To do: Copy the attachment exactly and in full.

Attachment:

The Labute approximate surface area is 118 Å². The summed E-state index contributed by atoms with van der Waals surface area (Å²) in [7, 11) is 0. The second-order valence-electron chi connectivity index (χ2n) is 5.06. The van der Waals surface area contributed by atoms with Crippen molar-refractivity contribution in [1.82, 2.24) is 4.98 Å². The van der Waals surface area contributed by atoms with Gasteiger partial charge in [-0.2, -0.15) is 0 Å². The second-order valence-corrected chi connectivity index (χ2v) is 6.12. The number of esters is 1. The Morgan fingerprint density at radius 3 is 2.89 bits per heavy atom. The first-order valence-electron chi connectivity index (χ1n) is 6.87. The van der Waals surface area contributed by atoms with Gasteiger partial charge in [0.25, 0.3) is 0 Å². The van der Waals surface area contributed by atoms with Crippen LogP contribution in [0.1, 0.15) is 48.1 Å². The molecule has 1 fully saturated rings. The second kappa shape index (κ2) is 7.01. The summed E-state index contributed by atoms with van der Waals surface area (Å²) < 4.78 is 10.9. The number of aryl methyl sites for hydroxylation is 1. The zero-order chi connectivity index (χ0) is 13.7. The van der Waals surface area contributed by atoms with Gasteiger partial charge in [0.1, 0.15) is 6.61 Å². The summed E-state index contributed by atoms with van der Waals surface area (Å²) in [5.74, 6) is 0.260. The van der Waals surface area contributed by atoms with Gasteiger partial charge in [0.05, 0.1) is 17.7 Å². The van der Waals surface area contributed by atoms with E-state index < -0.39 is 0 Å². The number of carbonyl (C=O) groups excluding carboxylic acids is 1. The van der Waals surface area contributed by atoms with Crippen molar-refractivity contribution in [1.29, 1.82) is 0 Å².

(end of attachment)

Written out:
The Labute approximate surface area is 118 Å². The summed E-state index contributed by atoms with van der Waals surface area (Å²) in [7, 11) is 0. The second-order valence-electron chi connectivity index (χ2n) is 5.06. The van der Waals surface area contributed by atoms with Crippen molar-refractivity contribution in [1.82, 2.24) is 4.98 Å². The van der Waals surface area contributed by atoms with Gasteiger partial charge in [-0.2, -0.15) is 0 Å². The second-order valence-corrected chi connectivity index (χ2v) is 6.12. The number of esters is 1. The Morgan fingerprint density at radius 3 is 2.89 bits per heavy atom. The first-order valence-electron chi connectivity index (χ1n) is 6.87. The van der Waals surface area contributed by atoms with Gasteiger partial charge in [0.25, 0.3) is 0 Å². The van der Waals surface area contributed by atoms with Crippen LogP contribution in [0.1, 0.15) is 48.1 Å². The molecule has 1 fully saturated rings. The second kappa shape index (κ2) is 7.01. The summed E-state index contributed by atoms with van der Waals surface area (Å²) < 4.78 is 10.9. The number of aryl methyl sites for hydroxylation is 1. The zero-order chi connectivity index (χ0) is 13.7. The van der Waals surface area contributed by atoms with Gasteiger partial charge in [0.1, 0.15) is 6.61 Å². The summed E-state index contributed by atoms with van der Waals surface area (Å²) in [5.74, 6) is 0.260. The van der Waals surface area contributed by atoms with Gasteiger partial charge in [0.05, 0.1) is 17.7 Å². The van der Waals surface area contributed by atoms with E-state index < -0.39 is 0 Å². The number of carbonyl (C=O) groups excluding carboxylic acids is 1. The van der Waals surface area contributed by atoms with Crippen molar-refractivity contribution in [1.29, 1.82) is 0 Å².